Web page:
ATLANTA — Kroger, one of the largest grocers in the United States, is joining other retailers across the nation and discontinuing sales of electronic cigarettes.
The grocer, which is one of the largest in the Southeast, also owns Harris Teeter, Ralphs, Fred Meyer and other supermarket chains across North America.
"Kroger is discontinuing the sale of electronic nicotine delivery products, or e-cigarettes, at all store and fuel center locations due to the mounting questions and increasingly-complex regulatory environment associated with these products," the company said in a statement on Monday. "The company will exit this category after selling through its current inventory."
According to CNBC, the company says they still plan to sell tobacco products in its stores.
Other retailers, including Walmart, the nation's largest, say they are also getting out of the business of selling e-cigarettes in all of their locations, including their Sam's Club warehouse stores as soon as they run out of their current inventory.
The Atlanta-based Centers for Disease Control and Prevention said that as of Oct. 1, they have identified nearly 1,100 probable cases of vaping-related illnesses over the past year from 48 states and one U.S. territory. They also confirmed 18 deaths in 15 states. In each of the cases, the CDC says all patients reported a history of using e-cigarette or vaping products.
Out of those affected, the CDC says about 80 percent of the patients are under 35 years old; 16 percent are under the age of 18. Another 21 percent are between the ages of 18 and 20 years of age.
Juul Labs, the market segment leader, says they will no longer promote its e-cigarettes in print, digital and TV advertisements. It also replaced its CEO amid a backlash against vaping nationwide.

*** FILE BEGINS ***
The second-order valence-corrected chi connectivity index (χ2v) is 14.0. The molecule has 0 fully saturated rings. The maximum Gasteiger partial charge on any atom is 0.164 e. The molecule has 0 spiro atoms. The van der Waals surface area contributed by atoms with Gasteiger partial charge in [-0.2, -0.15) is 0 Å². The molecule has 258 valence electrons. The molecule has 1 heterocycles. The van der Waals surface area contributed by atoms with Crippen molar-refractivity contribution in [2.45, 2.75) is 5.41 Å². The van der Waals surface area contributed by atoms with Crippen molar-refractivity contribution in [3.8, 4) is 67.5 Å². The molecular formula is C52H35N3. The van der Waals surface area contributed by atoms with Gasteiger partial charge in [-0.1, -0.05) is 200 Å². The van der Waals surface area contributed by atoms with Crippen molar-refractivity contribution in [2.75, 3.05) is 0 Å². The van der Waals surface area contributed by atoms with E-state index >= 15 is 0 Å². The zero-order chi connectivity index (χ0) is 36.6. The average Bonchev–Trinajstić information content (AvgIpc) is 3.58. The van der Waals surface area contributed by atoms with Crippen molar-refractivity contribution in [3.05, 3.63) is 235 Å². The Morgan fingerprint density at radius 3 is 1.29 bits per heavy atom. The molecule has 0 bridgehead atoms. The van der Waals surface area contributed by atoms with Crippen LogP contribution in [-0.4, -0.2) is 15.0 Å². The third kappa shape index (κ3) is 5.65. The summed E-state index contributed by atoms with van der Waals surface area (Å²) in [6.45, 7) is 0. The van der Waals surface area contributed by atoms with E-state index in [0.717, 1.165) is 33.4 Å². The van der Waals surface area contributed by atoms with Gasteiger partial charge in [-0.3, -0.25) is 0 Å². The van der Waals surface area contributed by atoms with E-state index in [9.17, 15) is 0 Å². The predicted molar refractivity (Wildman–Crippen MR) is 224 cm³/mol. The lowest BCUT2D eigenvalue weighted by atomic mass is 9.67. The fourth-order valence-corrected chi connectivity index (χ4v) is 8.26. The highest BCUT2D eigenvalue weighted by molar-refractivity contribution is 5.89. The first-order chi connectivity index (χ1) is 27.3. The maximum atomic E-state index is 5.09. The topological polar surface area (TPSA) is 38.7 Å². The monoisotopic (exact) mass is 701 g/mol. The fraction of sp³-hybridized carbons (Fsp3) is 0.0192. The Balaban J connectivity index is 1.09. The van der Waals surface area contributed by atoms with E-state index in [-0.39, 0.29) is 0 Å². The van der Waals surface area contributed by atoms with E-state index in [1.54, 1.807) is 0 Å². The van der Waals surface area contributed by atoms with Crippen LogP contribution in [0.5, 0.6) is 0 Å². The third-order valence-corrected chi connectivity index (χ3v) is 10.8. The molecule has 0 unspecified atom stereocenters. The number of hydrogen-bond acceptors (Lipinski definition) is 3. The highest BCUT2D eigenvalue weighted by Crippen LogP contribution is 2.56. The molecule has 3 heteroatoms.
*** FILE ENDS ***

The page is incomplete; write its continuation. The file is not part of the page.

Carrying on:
President Donald Trump has proposed a federal ban on flavored e-cigarettes and vaping products. Several states, as well as a number of individual cities around the nation, have banned the sale of e-cigarettes over the past 60 days.
In September, Anne Schuchat of the CDC told a congressional subcommittee that she believes "hundreds more" lung illnesses have been reported to health authorities since late September.
The CDC is investigating the little-understood outbreak, but has not yet identified a common electronic cigarette or ingredient.
Under questioning from House Democrats at the first congressional hearing on the emerging problem, Schuchat emphasized how little is known about the effects of inhaling various oils, flavor particles and other ingredients in vaping products.
"We don't know enough about the aerosol that vaping produces in terms of the short and longer-term health impacts," said Schuchat. "It may indeed be that the process itself is risky."
Many patients reported vaping THC from marijuana, but Schuchat and state health officials have cautioned that some said they only vaped nicotine.
The CDC is recommending people not use e-cigarettes at all while authorities investigate.
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